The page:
Immigrants Key to Economy’s Revival

Appearing in:

Politico.com

In Washington on Sunday, the tens of thousands of demonstrators demanding immigration reform looked like the opening round of the last thing the country needs now: another big debate on a divisive issue.

Yet Congress seems ready to take on immigration, which has been dividing Americans since the republic was founded.

But identifying immigrants as a “them,” as both their advocates and nativists do, misses the point. Immigrants — and their children — are the people who will help define the future “us.” They are also critical to the revival of the U.S. economy.

This is particularly true on the entrepreneurial frontier. Read more

The Not-So-Lucky Country

Appearing in:

Forbes.com

President Obama’s last-minute decision to postpone his homecoming to Indonesia and a trip to Australia expands the list of friendly countries–which include France, the U.K. and most of Eastern Europe–that have received a presidential snub. Yet in putting off his Australia trip, Obama will also miss an opportunity to commune with the politician whom he most closely resembles.

Prime Minister Kevin Rudd, like Obama, symbolizes a distinct shift in his country’s politics. Replacing the rough-hewn but long-serving Liberal Party leader John Howard, Rudd offered sophisticated Australians a better reflection of their own savoir faire, much as Obama restored the self-image of America’s Bush-wracked educated classes. Like Obama, Rudd is widely seen as smart and worldly as well as perhaps a bit rude and arrogant.

Read more

Machiavelli Or Torquemada?

Appearing in:

Forbes.com

For more than one-third of a century Jerry Brown has proved one of the most interesting and original figures in American politics–and the 71-year-old former wunderkind might be back in office in 2010. If he indeed wins California’s gubernatorial election, the results could range from somewhat positive to positively disastrous.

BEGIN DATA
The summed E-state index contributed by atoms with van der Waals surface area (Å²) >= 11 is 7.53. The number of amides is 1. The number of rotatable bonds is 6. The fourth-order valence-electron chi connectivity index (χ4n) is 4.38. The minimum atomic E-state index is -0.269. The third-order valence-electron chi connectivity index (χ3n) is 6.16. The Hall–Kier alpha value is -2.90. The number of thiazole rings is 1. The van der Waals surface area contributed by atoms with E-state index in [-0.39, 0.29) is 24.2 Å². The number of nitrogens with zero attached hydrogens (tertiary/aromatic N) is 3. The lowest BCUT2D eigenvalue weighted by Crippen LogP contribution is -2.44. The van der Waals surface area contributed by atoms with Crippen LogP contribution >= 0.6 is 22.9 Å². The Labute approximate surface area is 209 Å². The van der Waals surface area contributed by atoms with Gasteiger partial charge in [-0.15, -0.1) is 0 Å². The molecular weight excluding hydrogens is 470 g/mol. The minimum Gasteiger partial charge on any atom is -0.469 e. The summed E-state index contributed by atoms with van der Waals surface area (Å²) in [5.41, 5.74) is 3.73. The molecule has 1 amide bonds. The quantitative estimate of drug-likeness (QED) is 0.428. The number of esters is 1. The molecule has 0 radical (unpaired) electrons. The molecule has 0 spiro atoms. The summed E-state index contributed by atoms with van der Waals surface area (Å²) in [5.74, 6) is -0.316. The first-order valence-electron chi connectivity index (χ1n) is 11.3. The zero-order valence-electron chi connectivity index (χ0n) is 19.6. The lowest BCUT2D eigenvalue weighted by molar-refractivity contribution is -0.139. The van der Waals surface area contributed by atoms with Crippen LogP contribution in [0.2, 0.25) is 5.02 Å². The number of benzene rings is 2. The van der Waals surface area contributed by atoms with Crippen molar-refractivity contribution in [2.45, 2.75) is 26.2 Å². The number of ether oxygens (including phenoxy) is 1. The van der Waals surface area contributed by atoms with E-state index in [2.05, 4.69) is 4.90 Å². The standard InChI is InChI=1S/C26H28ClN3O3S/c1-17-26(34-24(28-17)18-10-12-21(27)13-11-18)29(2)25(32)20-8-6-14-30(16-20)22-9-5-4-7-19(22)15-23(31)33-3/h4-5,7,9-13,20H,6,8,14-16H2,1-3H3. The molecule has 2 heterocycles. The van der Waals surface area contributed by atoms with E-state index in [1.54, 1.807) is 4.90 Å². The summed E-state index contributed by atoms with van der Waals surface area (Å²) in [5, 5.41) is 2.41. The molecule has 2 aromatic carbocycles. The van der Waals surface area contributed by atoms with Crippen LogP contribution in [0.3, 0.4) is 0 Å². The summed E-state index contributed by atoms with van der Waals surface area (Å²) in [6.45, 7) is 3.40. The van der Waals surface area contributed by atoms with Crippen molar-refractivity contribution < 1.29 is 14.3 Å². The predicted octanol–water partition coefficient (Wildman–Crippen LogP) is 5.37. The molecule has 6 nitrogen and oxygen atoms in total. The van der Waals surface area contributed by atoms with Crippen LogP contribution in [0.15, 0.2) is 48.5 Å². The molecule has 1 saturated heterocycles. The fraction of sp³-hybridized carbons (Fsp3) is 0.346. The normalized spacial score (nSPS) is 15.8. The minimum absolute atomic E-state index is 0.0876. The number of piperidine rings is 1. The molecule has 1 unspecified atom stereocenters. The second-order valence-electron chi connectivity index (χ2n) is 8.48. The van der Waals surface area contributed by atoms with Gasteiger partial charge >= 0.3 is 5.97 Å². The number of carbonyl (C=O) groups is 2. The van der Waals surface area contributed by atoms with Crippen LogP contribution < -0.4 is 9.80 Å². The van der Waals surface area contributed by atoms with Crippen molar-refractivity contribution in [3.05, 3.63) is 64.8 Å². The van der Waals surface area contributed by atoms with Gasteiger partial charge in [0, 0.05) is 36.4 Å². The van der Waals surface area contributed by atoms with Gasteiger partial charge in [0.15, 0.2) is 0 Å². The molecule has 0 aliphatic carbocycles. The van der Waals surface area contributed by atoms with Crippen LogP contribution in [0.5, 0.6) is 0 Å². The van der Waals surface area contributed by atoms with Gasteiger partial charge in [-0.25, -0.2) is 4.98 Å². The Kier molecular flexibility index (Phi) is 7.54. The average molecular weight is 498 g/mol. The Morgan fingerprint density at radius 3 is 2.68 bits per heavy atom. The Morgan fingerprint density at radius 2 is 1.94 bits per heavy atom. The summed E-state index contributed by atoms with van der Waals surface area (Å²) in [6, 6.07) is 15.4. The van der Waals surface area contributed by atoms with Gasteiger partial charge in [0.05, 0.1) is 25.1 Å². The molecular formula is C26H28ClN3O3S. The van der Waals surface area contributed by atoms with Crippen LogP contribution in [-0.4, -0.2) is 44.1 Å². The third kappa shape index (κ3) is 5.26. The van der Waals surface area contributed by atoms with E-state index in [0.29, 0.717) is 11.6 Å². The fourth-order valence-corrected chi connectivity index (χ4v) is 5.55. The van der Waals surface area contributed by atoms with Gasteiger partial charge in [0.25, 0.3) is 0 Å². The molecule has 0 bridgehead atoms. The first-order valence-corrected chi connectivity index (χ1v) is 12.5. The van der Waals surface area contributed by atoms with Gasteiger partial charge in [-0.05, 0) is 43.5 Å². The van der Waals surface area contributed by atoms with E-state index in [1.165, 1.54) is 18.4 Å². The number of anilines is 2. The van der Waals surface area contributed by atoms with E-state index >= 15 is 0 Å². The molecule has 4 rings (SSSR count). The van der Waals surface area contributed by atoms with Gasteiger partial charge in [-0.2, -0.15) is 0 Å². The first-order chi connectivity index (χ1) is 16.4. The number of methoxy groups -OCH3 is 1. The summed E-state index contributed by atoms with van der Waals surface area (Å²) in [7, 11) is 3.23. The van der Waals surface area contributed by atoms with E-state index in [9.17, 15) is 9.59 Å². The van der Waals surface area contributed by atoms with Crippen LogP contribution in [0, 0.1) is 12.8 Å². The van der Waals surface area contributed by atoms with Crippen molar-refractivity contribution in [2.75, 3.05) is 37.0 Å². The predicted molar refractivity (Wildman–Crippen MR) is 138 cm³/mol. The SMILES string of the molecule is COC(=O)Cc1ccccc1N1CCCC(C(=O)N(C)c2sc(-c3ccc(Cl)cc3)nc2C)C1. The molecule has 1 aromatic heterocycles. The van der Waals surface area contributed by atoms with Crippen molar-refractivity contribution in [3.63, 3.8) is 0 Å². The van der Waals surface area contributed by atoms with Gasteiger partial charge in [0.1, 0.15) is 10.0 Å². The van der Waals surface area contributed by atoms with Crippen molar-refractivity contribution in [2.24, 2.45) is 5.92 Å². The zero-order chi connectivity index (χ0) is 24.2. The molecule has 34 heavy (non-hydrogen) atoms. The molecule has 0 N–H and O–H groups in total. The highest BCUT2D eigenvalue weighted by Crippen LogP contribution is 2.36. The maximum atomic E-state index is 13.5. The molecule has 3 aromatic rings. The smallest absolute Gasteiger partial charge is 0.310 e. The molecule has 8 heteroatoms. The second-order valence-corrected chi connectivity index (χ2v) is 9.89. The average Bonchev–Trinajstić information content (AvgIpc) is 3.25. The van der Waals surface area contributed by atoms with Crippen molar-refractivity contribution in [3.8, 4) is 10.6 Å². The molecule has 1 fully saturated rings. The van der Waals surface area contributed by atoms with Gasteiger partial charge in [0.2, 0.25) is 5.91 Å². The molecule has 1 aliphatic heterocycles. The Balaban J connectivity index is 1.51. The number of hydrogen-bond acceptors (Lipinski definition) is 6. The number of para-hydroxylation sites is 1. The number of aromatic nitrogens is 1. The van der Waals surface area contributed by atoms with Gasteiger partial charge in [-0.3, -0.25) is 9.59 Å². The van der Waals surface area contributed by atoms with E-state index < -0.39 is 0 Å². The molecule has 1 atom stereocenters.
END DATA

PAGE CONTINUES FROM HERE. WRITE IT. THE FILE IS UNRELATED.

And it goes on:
Brown is a multi-faceted man, but in political terms he has a dual personality, split between two very different Catholic figures from the 15th century: Machiavelli and Tomas de Torquemada. For the sake of California, we better hope that he follows the pragmatism espoused by the Italian author more than the stern visage of the Grand Inquisitor.

Read more

Decentralize The Government

Appearing in:

Forbes.com

From health care reform and transportation to education to the environment, the Obama administration has–from the beginning–sought to expand the power of the central state. The president’s newest initiative to wrest environment, wage and benefit concessions from private companies is the latest example. But this trend of centralizing power to the federal government puts the political future of the ruling party–as well as the very nature of our federal system–in jeopardy.

Of course, certain times do call for increased federal activity–legitimate threats to national security or economic emergencies, such as the Great Depression or the recent financial crisis, for example.

Read more

Obama’s Middle-Class Meltdown

Appearing in:

The Daily Beast

The rapid decline in public support for Democrats and President Obama represents one of the most breathtaking political collapses in modern times. Little over a year from a huge electoral triumph, President Obama’s level of support has dropped from around 65% to under 50%. The Democrats in Congress, who held as much as a 10% edge over the Republicans last spring, actually are losing a “generic” vote.

Many Republicans and conservatives may think this represents a confirmation of their values. Yet in reality, the Democratic meltdown has less to do with belated admiration for the GOP—their support as a party remains at historically low levels—than a question of a massive disconnect between the people in power and the large, middle-class majority.